Overweight people ‘have brain deficits that affect self-control’

    14 July 2016

    A study in the journal Frontiers in Neuroscience suggests overweight people may have deficits in areas of the brain related to self-control and willpower.

    The study reported that overweight people had less white matter — a component of the brain that connects areas of grey matter — in the ‘salience network’, which researchers described as the ‘seat of motivation, willpower, and the ability to persevere through physical and emotional challenges’, and the dorsal striatum, which is involved in habitual behaviour.

    The suggestion is that overweight people may be neurologically predisposed to overeating and may behave more impulsively.

    It was also discovered that people with a higher body mass index had a similar amount of white matter and more grey matter overall.

    The researchers, from the University of Manitoba, took brain scans of 32 adults with no history of brain damage, addiction or mental illness. They also measured the subjects’ body mass index, and compared this information with differences in brain function and structure.

    Chase Figley, the study’s lead author, said: ‘It stands to reason that these changes could further affect the ability of overweight individuals to exert self-control and maintain healthy lifestyle choices. There are previous studies that imply elevated body fat can cause these sorts of brain changes.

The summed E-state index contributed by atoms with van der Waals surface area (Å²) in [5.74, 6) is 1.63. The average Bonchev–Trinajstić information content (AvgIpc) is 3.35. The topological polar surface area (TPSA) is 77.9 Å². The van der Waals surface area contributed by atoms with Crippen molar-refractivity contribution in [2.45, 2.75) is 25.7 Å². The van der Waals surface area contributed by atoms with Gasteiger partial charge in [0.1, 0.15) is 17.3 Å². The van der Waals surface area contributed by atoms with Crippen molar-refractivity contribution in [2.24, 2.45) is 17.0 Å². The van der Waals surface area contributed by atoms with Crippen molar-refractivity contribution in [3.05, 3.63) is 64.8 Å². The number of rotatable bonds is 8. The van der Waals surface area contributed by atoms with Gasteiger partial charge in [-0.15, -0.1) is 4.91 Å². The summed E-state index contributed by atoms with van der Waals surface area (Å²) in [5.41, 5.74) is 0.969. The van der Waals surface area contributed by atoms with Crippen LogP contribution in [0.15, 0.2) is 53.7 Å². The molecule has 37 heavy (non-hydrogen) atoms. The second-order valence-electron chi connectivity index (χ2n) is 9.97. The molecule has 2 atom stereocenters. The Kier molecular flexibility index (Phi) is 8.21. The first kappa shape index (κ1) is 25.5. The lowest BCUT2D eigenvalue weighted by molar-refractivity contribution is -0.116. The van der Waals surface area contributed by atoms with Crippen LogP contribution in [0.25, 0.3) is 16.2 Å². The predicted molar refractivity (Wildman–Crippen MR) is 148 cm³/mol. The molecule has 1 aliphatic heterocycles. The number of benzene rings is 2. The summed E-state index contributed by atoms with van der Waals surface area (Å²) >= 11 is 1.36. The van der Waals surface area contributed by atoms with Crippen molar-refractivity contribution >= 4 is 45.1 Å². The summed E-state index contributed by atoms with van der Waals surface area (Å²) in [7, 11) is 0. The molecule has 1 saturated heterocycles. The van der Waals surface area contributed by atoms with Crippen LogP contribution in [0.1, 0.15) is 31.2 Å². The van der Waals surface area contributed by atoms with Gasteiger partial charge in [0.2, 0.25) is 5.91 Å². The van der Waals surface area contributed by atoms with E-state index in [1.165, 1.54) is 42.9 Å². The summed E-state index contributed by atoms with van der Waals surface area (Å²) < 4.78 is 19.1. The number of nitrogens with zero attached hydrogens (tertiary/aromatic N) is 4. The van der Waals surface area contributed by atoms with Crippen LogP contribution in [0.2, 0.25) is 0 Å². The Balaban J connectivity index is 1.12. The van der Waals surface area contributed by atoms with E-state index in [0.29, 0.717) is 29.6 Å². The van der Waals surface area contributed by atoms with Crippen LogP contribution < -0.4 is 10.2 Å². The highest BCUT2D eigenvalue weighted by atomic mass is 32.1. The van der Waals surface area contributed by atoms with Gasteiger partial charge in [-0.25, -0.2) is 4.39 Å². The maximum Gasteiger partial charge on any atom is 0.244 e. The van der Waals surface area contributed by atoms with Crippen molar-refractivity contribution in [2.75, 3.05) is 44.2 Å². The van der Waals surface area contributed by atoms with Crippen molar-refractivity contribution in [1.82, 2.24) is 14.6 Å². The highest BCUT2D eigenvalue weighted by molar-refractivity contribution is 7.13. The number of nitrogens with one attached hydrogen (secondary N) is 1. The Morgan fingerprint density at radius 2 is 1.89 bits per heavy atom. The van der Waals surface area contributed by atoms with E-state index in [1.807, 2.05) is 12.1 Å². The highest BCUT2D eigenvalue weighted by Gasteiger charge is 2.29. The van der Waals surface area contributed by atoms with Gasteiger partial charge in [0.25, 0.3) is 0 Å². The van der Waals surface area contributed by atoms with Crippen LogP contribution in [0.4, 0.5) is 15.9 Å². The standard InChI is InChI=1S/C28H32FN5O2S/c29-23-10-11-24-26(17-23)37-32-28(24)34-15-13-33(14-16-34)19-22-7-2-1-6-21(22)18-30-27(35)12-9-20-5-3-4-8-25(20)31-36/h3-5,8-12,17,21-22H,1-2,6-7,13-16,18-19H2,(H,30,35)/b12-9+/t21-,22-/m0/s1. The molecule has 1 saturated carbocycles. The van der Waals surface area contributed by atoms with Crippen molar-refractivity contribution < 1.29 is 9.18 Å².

‘It has been suggested that body composition itself might somehow affect the neural systems that underlie cognition, motivation, self-control and salience processing, which would in turn affect one’s ability to make better lifestyle choices, forgoing immediate and/or highly salient rewards for the sake of longer-term health and wellness goals.’

    Instant analysis
    The Telegraph describes this as ‘explosive’, which seems pretty generous for a study based on a grand total of 32 people and which offers some pretty limited conclusions. Essentially the study proposes a link between obesity and deficits in the areas of the brain responsible for things like self-control and motivation, but it offers only correlation, with no exploration of whether these deficits cause the obesity or vice versa. Presumably this will come later. At this stage it is difficult to think of any ways in which this information could be applied practically in order to improve the obesity problem.
    Research score: 2/5